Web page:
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13 March 2015

Employer could not unilaterally vary employees’ contracts under flexibility clause

In a recent decision, the Employment Appeal Tribunal (EAT) has provided a useful reminder of the difficulties employers will face when trying to unilaterally vary their employees' contracts of employment.

Background

As a general rule, any changes to a contract of employment must be agreed by the employer and the employee.  Although contracts often purport to give employers a general right to vary the contract unilaterally, tribunals are reluctant to enforce such a variation, unless it has been agreed by the employee.

Facts

The claimants were all employees of the National Audit Office (NAO).  Their contracts all contained a clause which stated that their contracts were “subject to amendment”, followed by a procedure by which they would be notified of any changes.

The contracts also set out entitlements to additional leave (called “privilege leave” by the NAO) and sick pay.  The NAO wished to reduce the amount of privilege leave that employees could take and cut entitlement to contractual sick pay.

The NAO first sought to agree these changes with the trade union representing the employees.  After the union refused to support the changes, the NAO unilaterally gave the employees notice to vary their contracts of employment, in order to bring about the proposed changes.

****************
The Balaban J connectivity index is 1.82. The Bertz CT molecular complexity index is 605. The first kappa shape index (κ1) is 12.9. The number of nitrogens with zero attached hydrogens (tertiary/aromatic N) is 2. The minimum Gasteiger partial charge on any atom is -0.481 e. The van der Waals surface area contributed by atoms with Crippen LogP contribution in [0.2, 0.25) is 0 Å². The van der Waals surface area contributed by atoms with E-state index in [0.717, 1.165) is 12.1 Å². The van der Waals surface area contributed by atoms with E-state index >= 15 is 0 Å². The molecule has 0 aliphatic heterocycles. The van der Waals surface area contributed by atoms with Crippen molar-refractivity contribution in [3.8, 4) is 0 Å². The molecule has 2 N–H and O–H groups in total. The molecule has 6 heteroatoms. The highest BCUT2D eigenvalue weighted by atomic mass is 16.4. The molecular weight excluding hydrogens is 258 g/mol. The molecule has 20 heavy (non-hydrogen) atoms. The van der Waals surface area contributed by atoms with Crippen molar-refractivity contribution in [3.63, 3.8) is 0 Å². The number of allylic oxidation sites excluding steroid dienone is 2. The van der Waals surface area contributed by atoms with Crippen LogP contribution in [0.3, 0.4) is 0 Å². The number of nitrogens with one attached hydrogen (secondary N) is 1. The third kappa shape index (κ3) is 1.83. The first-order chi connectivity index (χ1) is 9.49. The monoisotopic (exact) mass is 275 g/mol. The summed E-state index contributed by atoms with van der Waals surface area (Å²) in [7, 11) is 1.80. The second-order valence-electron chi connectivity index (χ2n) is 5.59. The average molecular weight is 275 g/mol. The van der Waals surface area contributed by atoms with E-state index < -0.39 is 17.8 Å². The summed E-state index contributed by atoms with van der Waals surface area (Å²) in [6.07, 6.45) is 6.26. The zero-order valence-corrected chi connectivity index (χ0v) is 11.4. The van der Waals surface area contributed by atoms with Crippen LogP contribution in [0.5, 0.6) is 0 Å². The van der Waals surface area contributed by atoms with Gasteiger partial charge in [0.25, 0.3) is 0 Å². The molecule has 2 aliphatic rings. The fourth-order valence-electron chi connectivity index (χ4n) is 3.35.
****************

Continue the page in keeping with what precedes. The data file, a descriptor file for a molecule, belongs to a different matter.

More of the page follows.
The employees brought claims in the employment tribunal, seeking a declaration that their terms and conditions had not been varied.  At first instance, the tribunal found that the NAO had the contractual right to unilaterally vary the employee’s contracts.  The employees appealed to the EAT.

Decision

The EAT allowed the appeal and reinstated the employees’ original terms of employment.  The EAT noted previous case law, in which it had been established that a power of unilateral variation must be expressed clearly and unambiguously.

The EAT therefore held that the phrase “subject to amendment” came “nowhere near” the required standard and expressed nothing more than a mere possibility that the employees’ contracts might be amended.

Furthermore, the requirement for the employer to provide notice of changes to its employees did not establish the right to make unilateral changes but provided only a right for the employees to be informed of any changes, once agreed.  The EAT concluded that the NAO had not conclusively reserved the right to amend the employees’ contracts.

Comment

This case demonstrates the difficulty employers are likely to experience if seeking to vary contracts of employment without their employees’ agreement.

Any purported right to vary clauses will be subject to careful scrutiny and authority to do so unilaterally must be set out in clear and unambiguous terms.  This case further narrows the ambit of acceptable language.

Although changes implemented by a general variation clause might sometimes be to an employee’s detriment, the changes are often reasonable or administrative.  In cases such as this, where the employer proposes to make significant changes, there is a greater need for certainty and precision in drafting.  Specialist advice on both the drafting of variation clauses and strategies for effecting change is strongly advised.